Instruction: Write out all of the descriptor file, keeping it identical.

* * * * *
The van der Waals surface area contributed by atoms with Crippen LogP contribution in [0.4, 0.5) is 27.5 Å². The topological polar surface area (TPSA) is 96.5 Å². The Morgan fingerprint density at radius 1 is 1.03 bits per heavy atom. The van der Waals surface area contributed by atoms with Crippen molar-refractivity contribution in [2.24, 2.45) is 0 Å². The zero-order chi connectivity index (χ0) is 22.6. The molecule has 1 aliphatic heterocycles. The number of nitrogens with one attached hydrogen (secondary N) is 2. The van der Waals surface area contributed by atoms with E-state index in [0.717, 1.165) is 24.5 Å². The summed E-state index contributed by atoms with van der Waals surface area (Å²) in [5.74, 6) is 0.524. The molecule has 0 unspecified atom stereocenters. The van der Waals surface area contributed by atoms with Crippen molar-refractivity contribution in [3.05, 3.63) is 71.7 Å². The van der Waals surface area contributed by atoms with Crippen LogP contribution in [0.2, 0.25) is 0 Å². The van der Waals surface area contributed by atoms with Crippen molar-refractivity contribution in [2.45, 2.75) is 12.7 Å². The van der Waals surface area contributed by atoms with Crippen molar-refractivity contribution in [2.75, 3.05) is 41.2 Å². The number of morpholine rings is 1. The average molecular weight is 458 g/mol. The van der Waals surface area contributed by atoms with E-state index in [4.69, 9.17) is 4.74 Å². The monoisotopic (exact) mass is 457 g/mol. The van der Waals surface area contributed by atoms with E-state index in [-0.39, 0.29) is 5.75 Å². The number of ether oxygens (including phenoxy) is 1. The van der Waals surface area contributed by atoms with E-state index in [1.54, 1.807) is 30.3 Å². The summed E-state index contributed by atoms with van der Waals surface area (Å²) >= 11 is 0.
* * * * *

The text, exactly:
The van der Waals surface area contributed by atoms with Crippen LogP contribution in [0.4, 0.5) is 27.5 Å². The topological polar surface area (TPSA) is 96.5 Å². The Morgan fingerprint density at radius 1 is 1.03 bits per heavy atom. The van der Waals surface area contributed by atoms with Crippen molar-refractivity contribution in [2.24, 2.45) is 0 Å². The zero-order chi connectivity index (χ0) is 22.6. The molecule has 1 aliphatic heterocycles. The number of nitrogens with one attached hydrogen (secondary N) is 2. The van der Waals surface area contributed by atoms with E-state index in [0.717, 1.165) is 24.5 Å². The summed E-state index contributed by atoms with van der Waals surface area (Å²) in [5.74, 6) is 0.524. The molecule has 0 unspecified atom stereocenters. The van der Waals surface area contributed by atoms with Crippen molar-refractivity contribution in [3.05, 3.63) is 71.7 Å². The van der Waals surface area contributed by atoms with Crippen LogP contribution in [0.2, 0.25) is 0 Å². The van der Waals surface area contributed by atoms with Crippen molar-refractivity contribution in [2.45, 2.75) is 12.7 Å². The van der Waals surface area contributed by atoms with Crippen molar-refractivity contribution in [2.75, 3.05) is 41.2 Å². The number of morpholine rings is 1. The average molecular weight is 458 g/mol. The van der Waals surface area contributed by atoms with E-state index in [4.69, 9.17) is 4.74 Å². The monoisotopic (exact) mass is 457 g/mol. The van der Waals surface area contributed by atoms with E-state index in [-0.39, 0.29) is 5.75 Å². The number of ether oxygens (including phenoxy) is 1. The van der Waals surface area contributed by atoms with E-state index in [1.54, 1.807) is 30.3 Å². The summed E-state index contributed by atoms with van der Waals surface area (Å²) >= 11 is 0.